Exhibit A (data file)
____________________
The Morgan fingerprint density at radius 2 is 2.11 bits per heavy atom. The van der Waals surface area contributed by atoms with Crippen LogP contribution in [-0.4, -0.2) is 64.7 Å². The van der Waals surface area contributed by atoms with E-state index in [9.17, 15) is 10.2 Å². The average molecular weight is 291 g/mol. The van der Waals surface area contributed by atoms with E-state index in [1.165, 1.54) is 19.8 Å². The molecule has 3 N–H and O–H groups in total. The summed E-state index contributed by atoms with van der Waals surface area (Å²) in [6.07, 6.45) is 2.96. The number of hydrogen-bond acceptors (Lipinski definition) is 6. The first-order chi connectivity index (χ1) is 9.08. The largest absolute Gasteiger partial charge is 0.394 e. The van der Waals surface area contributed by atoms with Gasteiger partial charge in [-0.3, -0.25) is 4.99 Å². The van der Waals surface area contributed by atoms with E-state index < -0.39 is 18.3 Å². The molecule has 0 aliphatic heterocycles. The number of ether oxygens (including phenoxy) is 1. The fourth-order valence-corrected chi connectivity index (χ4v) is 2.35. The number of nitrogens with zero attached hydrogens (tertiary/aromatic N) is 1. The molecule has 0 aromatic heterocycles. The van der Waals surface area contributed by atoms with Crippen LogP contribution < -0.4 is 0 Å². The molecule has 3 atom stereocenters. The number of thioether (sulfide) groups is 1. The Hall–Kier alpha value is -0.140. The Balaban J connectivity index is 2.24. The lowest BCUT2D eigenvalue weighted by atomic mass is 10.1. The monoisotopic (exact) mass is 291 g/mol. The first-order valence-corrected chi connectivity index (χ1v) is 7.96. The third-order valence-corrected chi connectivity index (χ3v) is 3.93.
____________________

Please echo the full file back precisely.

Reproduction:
The Morgan fingerprint density at radius 2 is 2.11 bits per heavy atom. The van der Waals surface area contributed by atoms with Crippen LogP contribution in [-0.4, -0.2) is 64.7 Å². The van der Waals surface area contributed by atoms with E-state index in [9.17, 15) is 10.2 Å². The average molecular weight is 291 g/mol. The van der Waals surface area contributed by atoms with E-state index in [1.165, 1.54) is 19.8 Å². The molecule has 3 N–H and O–H groups in total. The summed E-state index contributed by atoms with van der Waals surface area (Å²) in [6.07, 6.45) is 2.96. The number of hydrogen-bond acceptors (Lipinski definition) is 6. The first-order chi connectivity index (χ1) is 9.08. The largest absolute Gasteiger partial charge is 0.394 e. The van der Waals surface area contributed by atoms with Gasteiger partial charge in [-0.3, -0.25) is 4.99 Å². The van der Waals surface area contributed by atoms with E-state index < -0.39 is 18.3 Å². The molecule has 0 aliphatic heterocycles. The number of ether oxygens (including phenoxy) is 1. The fourth-order valence-corrected chi connectivity index (χ4v) is 2.35. The number of nitrogens with zero attached hydrogens (tertiary/aromatic N) is 1. The molecule has 0 aromatic heterocycles. The van der Waals surface area contributed by atoms with Crippen LogP contribution < -0.4 is 0 Å². The molecule has 3 atom stereocenters. The number of thioether (sulfide) groups is 1. The Hall–Kier alpha value is -0.140. The Balaban J connectivity index is 2.24. The lowest BCUT2D eigenvalue weighted by atomic mass is 10.1. The monoisotopic (exact) mass is 291 g/mol. The first-order valence-corrected chi connectivity index (χ1v) is 7.96. The third-order valence-corrected chi connectivity index (χ3v) is 3.93.